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Regeneration of neurons [was Re: Extending the lifespan...]

William Calvin wcalvin at hardy.u.washington.edu
Wed May 6 12:06:03 EST 1992


allens at yang.earlham.edu (Allen Smith) writes:

>> And no, too, regarding much higher function that depends on memory that is
>> help in a pattern of cell connections.  The reason that neurons don't
>> divide during life is probably that it would destroy the established
>> pattern of connections with thousands of other neurons, that constitutes
>> the memory engram.
>>
>        It does seem that actual neuronal division wouldn't be good (for
>the reasons that you mention). The interesting possiblity, therefore, is
>to persuade the neuronal support cells (which can divide, of course;
>they're what produce brain tumors) to divide and have one of the division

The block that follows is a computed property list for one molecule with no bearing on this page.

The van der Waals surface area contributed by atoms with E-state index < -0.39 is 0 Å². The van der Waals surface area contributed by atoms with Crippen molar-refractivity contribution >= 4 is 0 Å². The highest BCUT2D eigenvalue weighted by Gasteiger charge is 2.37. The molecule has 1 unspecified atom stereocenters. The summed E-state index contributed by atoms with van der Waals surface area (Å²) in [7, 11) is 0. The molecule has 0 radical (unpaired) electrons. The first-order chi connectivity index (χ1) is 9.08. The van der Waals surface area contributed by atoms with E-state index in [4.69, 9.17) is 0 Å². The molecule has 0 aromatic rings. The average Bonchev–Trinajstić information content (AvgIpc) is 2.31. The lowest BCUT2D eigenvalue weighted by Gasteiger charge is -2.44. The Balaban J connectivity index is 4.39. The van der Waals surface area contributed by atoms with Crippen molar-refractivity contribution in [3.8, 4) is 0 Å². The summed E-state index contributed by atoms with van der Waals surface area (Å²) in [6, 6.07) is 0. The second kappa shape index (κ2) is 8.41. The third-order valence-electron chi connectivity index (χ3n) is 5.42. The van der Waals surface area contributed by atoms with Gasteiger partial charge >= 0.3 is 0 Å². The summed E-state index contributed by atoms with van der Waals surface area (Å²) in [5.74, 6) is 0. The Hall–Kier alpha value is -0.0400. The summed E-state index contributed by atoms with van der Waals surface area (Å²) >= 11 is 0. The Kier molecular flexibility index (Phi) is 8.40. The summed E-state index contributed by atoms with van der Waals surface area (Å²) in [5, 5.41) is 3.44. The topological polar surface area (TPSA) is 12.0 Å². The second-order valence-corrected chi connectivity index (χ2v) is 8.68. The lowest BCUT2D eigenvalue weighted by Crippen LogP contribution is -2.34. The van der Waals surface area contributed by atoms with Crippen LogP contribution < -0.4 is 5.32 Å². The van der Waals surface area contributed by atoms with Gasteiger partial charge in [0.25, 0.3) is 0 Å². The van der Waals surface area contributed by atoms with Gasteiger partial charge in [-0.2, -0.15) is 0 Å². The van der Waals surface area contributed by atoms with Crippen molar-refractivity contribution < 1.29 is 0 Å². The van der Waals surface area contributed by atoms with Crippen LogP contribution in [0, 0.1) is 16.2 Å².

>products go back to the state before the differentation between neuronal
>precursor and support precursor, and take the path not taken.
>        -Allen

The problem is that neural development is a long and complicated process,
with much overproduction of cells and then killing off extras, with much
disconnecting of synapses and withdrawal of axons (corpus callosum in
monkey has 200 million axons at birth; within six months, the count is
down to 45 million, a 70% loss).  Even if we understood the process as
well as DNA-to-RNA-to-proteins, we would still have the problem of getting
the production staged correctly (and just consider how complicated it is
to do peptide sequencing in vivo).  The best we've been able to do, even
in the simpler case of spinal cord, is to produce some tubes to guide
long-tract growth, to help the sprouts in the right direction; left to
themselves, they get lost and give up.

    William H. Calvin   WCalvin at U.Washington.edu
    University of Washington  NJ-15
    Seattle, Washington 98195 FAX:1-206-720-1989




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